Training a puppy is not an elaborate challenge, but it does take time and regular application. Dogs learn through behavioral reward and negative experience. What they learn depends on their owners and how engaged a person is in that training.
Dogs think about a few basic things and then let their nose essentially find the rest. So effective training is frequently hitched to those things that the dog wants: food, sleep, a place to go to the bathroom, comfort, and bonding with a pack. How the dog is treated when it pursues these basic needs dictates how the dog will behave growing up.
Tips When Owning A Puppy
Clearly, dogs focus a lot on food, but that doesn’t mean they are allowed to eat whenever they want. Puppies will learn pretty quickly that certain noises, things, and containers equate to food. Teaching a young dog a schedule will train the animal to control its hunger, but you better believe the dog will expect to be fed on the dot at the appropriate time too. So an owner has to stay committed to the schedule to be fair. Otherwise, the dog will go looking and tearing into things to be fed.
Food can also be a reinforcing reward for certain behavior. Repetitive practice and a food reward when a dog does a task completely well can be very effective. However, giving a food reward when the dog barely does what’s desired can actually reinforce opposite behavior. So it’s all or nothing with food rewards.
Sleep, Shelter and Protection
Dogs that feel safe, protected and comfortable adjust pretty easily to their sleeping arrangements. Puppies are notorious for wanting to be near humans at first given that they seek to bond with a pack for protection. After a few nights, however, a puppy can learn that a pillow or crate bed is home and will stick with it for years if consistent training is applied every night. Let the dog sleep on the bed, and that will break the training development.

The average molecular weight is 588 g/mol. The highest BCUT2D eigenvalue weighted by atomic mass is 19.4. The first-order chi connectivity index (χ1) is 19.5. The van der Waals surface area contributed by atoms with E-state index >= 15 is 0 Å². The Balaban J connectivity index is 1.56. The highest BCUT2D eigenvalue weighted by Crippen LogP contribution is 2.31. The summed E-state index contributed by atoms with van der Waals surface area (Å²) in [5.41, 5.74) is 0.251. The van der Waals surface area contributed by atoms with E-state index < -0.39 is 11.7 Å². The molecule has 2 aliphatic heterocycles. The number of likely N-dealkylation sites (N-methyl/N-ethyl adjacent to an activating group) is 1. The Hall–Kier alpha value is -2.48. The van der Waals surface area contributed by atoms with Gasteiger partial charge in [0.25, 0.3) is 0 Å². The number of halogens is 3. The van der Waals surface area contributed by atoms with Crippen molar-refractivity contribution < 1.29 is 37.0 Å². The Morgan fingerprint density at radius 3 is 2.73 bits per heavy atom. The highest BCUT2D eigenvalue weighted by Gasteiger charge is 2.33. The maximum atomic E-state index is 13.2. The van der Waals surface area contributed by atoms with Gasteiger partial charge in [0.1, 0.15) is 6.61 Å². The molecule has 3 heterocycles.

Puppies Need a Pack
Starting early training a dog that an owner is the pack leader is essential for good behavior. Absent a defined leader, dogs often become dominant and possessive, which turns into what people see as bad behavior. To the dog, it is just protecting its territory. By asserting an alpha leader role and stopping the puppy from taking a lead or making a decision during an interaction, the owner becomes the pack leader and the dog will learn to seek the owner’s approval before taking action.
Dogs only see pain and fear with spanking or punishment. And avoidance creates a tension in an animal that could result in an attack if the dog feels cornered or threatened. Avoid negative punishment and focus on positive reward reinforcement. It will go much further, and the dog will try to please every time.
Regular check ups for your puppy are very important as they are starting to grow. Schedule an appointment today at Memorial Road Pet Hospital!